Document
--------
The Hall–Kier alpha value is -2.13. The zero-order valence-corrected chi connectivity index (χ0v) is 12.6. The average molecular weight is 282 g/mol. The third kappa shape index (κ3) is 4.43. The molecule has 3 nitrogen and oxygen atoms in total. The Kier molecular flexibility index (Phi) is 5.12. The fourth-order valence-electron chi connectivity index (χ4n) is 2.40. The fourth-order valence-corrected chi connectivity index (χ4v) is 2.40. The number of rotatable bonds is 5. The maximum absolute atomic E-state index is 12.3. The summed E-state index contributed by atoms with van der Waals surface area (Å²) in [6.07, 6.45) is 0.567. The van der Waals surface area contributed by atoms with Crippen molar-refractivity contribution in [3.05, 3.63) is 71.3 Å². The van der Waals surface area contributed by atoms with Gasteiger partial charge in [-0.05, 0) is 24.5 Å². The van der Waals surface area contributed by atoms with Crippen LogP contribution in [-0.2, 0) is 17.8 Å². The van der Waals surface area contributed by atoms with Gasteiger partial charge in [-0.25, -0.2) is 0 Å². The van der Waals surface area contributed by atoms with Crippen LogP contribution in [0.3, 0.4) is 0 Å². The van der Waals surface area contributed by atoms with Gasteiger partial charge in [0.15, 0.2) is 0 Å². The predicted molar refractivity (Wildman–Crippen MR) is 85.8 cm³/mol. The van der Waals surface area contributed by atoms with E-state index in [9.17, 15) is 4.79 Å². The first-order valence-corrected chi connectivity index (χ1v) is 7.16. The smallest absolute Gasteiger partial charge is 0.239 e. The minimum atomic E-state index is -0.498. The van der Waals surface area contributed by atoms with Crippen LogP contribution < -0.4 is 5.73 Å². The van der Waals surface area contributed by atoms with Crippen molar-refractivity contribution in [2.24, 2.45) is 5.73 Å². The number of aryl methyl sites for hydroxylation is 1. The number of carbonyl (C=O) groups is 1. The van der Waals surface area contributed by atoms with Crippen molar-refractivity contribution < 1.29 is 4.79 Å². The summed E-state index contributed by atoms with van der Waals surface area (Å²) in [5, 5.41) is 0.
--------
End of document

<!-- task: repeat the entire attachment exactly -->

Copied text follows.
The Hall–Kier alpha value is -2.13. The zero-order valence-corrected chi connectivity index (χ0v) is 12.6. The average molecular weight is 282 g/mol. The third kappa shape index (κ3) is 4.43. The molecule has 3 nitrogen and oxygen atoms in total. The Kier molecular flexibility index (Phi) is 5.12. The fourth-order valence-electron chi connectivity index (χ4n) is 2.40. The fourth-order valence-corrected chi connectivity index (χ4v) is 2.40. The number of rotatable bonds is 5. The maximum absolute atomic E-state index is 12.3. The summed E-state index contributed by atoms with van der Waals surface area (Å²) in [6.07, 6.45) is 0.567. The van der Waals surface area contributed by atoms with Crippen molar-refractivity contribution in [3.05, 3.63) is 71.3 Å². The van der Waals surface area contributed by atoms with Gasteiger partial charge in [-0.05, 0) is 24.5 Å². The van der Waals surface area contributed by atoms with Crippen LogP contribution in [-0.2, 0) is 17.8 Å². The van der Waals surface area contributed by atoms with Gasteiger partial charge in [-0.25, -0.2) is 0 Å². The van der Waals surface area contributed by atoms with Crippen LogP contribution in [0.3, 0.4) is 0 Å². The van der Waals surface area contributed by atoms with Gasteiger partial charge in [0.15, 0.2) is 0 Å². The predicted molar refractivity (Wildman–Crippen MR) is 85.8 cm³/mol. The van der Waals surface area contributed by atoms with E-state index in [9.17, 15) is 4.79 Å². The first-order valence-corrected chi connectivity index (χ1v) is 7.16. The smallest absolute Gasteiger partial charge is 0.239 e. The minimum atomic E-state index is -0.498. The van der Waals surface area contributed by atoms with Crippen LogP contribution < -0.4 is 5.73 Å². The van der Waals surface area contributed by atoms with Crippen molar-refractivity contribution in [2.24, 2.45) is 5.73 Å². The number of aryl methyl sites for hydroxylation is 1. The number of carbonyl (C=O) groups is 1. The van der Waals surface area contributed by atoms with Crippen molar-refractivity contribution < 1.29 is 4.79 Å². The summed E-state index contributed by atoms with van der Waals surface area (Å²) in [5, 5.41) is 0.